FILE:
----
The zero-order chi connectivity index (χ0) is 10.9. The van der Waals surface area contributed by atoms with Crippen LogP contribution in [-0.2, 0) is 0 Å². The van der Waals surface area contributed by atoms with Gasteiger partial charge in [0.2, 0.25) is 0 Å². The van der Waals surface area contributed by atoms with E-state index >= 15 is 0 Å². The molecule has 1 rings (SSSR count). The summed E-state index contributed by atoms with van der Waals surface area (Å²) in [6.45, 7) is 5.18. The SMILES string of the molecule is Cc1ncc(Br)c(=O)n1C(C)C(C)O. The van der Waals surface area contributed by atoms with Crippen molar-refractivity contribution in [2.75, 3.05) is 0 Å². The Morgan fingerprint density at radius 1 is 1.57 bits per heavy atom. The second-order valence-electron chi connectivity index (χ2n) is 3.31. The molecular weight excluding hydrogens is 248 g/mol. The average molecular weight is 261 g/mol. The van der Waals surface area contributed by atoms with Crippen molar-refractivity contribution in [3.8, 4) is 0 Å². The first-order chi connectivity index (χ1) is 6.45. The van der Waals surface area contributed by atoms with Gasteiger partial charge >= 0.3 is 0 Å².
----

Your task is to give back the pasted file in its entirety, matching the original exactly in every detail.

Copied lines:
The zero-order chi connectivity index (χ0) is 10.9. The van der Waals surface area contributed by atoms with Crippen LogP contribution in [-0.2, 0) is 0 Å². The van der Waals surface area contributed by atoms with Gasteiger partial charge in [0.2, 0.25) is 0 Å². The van der Waals surface area contributed by atoms with E-state index >= 15 is 0 Å². The molecule has 1 rings (SSSR count). The summed E-state index contributed by atoms with van der Waals surface area (Å²) in [6.45, 7) is 5.18. The SMILES string of the molecule is Cc1ncc(Br)c(=O)n1C(C)C(C)O. The van der Waals surface area contributed by atoms with Crippen molar-refractivity contribution in [2.75, 3.05) is 0 Å². The Morgan fingerprint density at radius 1 is 1.57 bits per heavy atom. The second-order valence-electron chi connectivity index (χ2n) is 3.31. The molecular weight excluding hydrogens is 248 g/mol. The average molecular weight is 261 g/mol. The van der Waals surface area contributed by atoms with Crippen molar-refractivity contribution in [3.8, 4) is 0 Å². The first-order chi connectivity index (χ1) is 6.45. The van der Waals surface area contributed by atoms with Gasteiger partial charge >= 0.3 is 0 Å².